This constant bullying may have been by non-state actors (although this isn’t always the case as several BJP parliamentarians and senior party leaders have been at the forefront with their attacks), but with no public statements from those in power, including Modi, it seems to have the tacit approval of the state.

In his book Neta Abhineta: Bollywood Star Power in Indian Politics, Rasheed Kidwai says Modi’s Bollywood project is similar to Jawaharlal Nehru’s understanding of the power of Indian cinema. Nehru, he notes, was an avid watcher of movies and “Nehruvian socialism as a theme appealed to many filmmakers, especially in the initial years after Independence”. This was despite other leaders such as C Rajagopalachari and Morarji Desai viewing it as a “dark world wallowing in sin”; CBFC being “unduly strict”; entertainment tax in certain states being as high as 150 per cent; and then Information and Broadcasting Minister BV Keskar banning film songs on All India Radio for a time.

Kidwai also mentions Nehru’s closeness to Prithviraj Kapoor, the patriarch of the Kapoor acting dynasty, and his admiration for Lata Mangeshkar. Those were the early years of recognising Indian cinema’s global influence. In her book Raj Kapoor Speaks, his daughter Ritu Nanda quotes Nehru telling Prithviraj: “What is this vagabond (Awara) that your son has made? Stalin was talking about it all the time.”

But while Nehru’s relationship with Bollywood was one of love and mutual appreciation, Prime Minister Modi’s is mixed. While there are some, such as Paresh Rawal and Anupam Kher, who are clearly fans of the prime minister, the more recent associations with Salman Khan, who turned up to fly kites with the then prime ministerial candidate in Ahmedabad in 2014, and Akshay Kumar, who routinely endorses “nationalist causes” (from Swachh Bharat to Bharat Ke Veer, which helps families of fallen soldiers), seem to have more to do with mutual convenience.


Also read: Bharat Mata Ki Jai: Not patriots, Indians now want to be patriotism police


In the long history of Bollywood politics, perhaps its finest years were when the government had two former film critics at its helm — prime minister late Atal Bihari Vajpayee and LK Advani, who both wrote for Organiser. Those were the years when Bollywood veterans such as Dev Anand and Javed Akhtar were part of the historic bus ride to Lahore (1999) and when the promise of a new millennium of peace saw the making and marketing of a new kind of peaceable, Pakistan-friendly patriotism through movies such as Veer Zaara and Main Hoon Na in 2004.

And even as the fog of war descends on us, perhaps it is good to be reminded by Kidwai that when Dilip Kumar was being vilified by the Shiv Sena for having been conferred with Pakistan’s highest civilian honour, Nishan-e-Imtiaz, it was then prime minister Vajpayee who urged him to ignore Bal Thackeray and receive the award. That was 1998. How far we have regressed in 21 years!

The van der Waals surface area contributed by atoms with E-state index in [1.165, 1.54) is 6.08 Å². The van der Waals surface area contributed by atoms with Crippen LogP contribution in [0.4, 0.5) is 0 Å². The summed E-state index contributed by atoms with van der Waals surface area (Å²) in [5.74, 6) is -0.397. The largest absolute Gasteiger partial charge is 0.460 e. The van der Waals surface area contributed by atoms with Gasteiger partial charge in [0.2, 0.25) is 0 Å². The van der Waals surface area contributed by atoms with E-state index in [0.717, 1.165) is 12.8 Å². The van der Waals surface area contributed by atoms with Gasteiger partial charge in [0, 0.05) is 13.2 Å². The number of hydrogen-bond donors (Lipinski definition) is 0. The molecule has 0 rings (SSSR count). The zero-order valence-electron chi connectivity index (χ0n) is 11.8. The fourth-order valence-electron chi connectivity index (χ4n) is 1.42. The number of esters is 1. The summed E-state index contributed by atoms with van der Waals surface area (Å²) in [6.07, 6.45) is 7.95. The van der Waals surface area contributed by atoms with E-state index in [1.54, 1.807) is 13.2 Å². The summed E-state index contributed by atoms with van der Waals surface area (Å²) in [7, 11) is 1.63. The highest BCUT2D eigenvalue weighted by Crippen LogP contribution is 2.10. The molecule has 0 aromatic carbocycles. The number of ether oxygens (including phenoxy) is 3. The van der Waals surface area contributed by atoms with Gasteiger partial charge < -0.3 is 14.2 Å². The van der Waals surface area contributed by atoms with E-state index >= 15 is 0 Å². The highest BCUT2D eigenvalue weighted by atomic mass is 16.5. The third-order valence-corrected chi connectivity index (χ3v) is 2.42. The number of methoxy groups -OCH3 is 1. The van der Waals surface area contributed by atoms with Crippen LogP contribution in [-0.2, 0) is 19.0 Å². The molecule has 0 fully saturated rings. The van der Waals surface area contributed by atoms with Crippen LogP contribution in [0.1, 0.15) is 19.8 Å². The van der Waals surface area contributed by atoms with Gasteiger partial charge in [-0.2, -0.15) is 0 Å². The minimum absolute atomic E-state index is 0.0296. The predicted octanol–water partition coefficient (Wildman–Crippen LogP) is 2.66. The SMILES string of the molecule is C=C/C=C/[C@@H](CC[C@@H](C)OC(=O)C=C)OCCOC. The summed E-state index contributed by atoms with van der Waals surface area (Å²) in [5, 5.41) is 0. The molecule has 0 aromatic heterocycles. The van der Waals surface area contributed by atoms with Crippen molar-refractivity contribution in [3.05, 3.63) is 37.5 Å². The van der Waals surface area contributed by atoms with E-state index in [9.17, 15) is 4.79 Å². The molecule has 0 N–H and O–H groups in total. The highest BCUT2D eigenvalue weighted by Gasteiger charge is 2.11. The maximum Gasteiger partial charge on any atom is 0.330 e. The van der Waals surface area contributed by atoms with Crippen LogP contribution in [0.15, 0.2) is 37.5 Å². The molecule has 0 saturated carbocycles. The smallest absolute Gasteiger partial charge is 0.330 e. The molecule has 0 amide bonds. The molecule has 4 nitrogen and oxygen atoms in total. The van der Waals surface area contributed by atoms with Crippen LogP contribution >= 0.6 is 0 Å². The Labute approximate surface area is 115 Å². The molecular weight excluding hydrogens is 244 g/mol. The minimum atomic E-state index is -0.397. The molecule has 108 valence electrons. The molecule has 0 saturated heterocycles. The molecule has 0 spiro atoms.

Subscribe to our channels on YouTube & Telegram

Support Our Journalism

India needs fair, non-hyphenated and questioning journalism, packed with on-ground reporting. ThePrint – with exceptional reporters, columnists and editors – is doing just that.

Sustaining this needs support from wonderful readers like you.

Whether you live in India or overseas, you can take a paid subscription by clicking here.

Support Our Journalism

6 COMMENTS

  1. Kaveree Bamzai appears to be very knowledgeable on the subject of Bollywood in general, and its magnetism for India’s prime ministers, including the present incumbent Narendra Modi. But she has forgotten to mention one name that I find particularly weird and sickening — Amitabh Bachchan. Ever since Mr Modi has become the prime minister, AB is all over the ad world on TVs. The corporate world seems to have sensed the PM’s liking for him, so even the product ads are smeared with this gentleman’s awkward face and gait. Not to mention umpteen ads about shauchalayas teaching us ethics of shitting. Only for a brief lull when Amitabh Bachchan’s name figured in Panama Papers, he has been on the TV screens 24X7.

      • Don’t tell me! Are you saying that Amitabh Bachchan could have become India’s President??!!

        The way I see it, despite Mr Modi’s rant of “na khaoonga na khane doonga”, the entire gang of 130 odd highbrow hooligans of India, whose name was there on the list of Panama Papers, could save their skin ONLY because AB was one of them, and AB had “Mr Clean’s” protection. If Modi government had gone ahead with any of the names, the obvious media cry would have been, “why not AB”? Pakistan went ahead with their list, and no less than an ex-PM, Nawaz Sharif is already behind bars in that country.

  2. Not sure how many Indians vote the way their stars would urge them to. The stars themselves as a worldly wise lot, sway with the breeze.

  3. Totally biased article and not to be read…… The author’s mind doesn’t reflect the mood of the people…… Even the fourth estate has failed this great country…..

Comments are closed.

Most Popular